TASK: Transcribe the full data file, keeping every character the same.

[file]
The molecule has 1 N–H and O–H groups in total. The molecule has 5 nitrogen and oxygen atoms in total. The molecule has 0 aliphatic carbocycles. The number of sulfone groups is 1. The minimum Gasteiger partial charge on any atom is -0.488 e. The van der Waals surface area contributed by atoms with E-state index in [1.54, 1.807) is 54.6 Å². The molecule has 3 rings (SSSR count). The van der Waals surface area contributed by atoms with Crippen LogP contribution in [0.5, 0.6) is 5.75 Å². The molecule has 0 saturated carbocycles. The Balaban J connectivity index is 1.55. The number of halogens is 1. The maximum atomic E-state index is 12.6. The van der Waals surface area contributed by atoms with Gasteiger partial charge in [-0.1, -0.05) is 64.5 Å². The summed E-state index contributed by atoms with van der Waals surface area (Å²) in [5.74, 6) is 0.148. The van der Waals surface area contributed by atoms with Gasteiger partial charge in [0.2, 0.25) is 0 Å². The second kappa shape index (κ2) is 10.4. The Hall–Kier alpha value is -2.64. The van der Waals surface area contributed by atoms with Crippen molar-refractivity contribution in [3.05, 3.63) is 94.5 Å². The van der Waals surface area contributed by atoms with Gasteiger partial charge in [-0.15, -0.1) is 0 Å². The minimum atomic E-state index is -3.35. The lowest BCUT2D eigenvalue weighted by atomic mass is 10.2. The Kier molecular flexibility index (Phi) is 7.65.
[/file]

The molecule has 1 N–H and O–H groups in total. The molecule has 5 nitrogen and oxygen atoms in total. The molecule has 0 aliphatic carbocycles. The number of sulfone groups is 1. The minimum Gasteiger partial charge on any atom is -0.488 e. The van der Waals surface area contributed by atoms with E-state index in [1.54, 1.807) is 54.6 Å². The molecule has 3 rings (SSSR count). The van der Waals surface area contributed by atoms with Crippen LogP contribution in [0.5, 0.6) is 5.75 Å². The molecule has 0 saturated carbocycles. The Balaban J connectivity index is 1.55. The number of halogens is 1. The maximum atomic E-state index is 12.6. The van der Waals surface area contributed by atoms with Gasteiger partial charge in [-0.1, -0.05) is 64.5 Å². The summed E-state index contributed by atoms with van der Waals surface area (Å²) in [5.74, 6) is 0.148. The van der Waals surface area contributed by atoms with Gasteiger partial charge in [0.2, 0.25) is 0 Å². The second kappa shape index (κ2) is 10.4. The Hall–Kier alpha value is -2.64. The van der Waals surface area contributed by atoms with Crippen molar-refractivity contribution in [3.05, 3.63) is 94.5 Å². The van der Waals surface area contributed by atoms with Gasteiger partial charge in [-0.15, -0.1) is 0 Å². The minimum atomic E-state index is -3.35. The lowest BCUT2D eigenvalue weighted by atomic mass is 10.2. The Kier molecular flexibility index (Phi) is 7.65.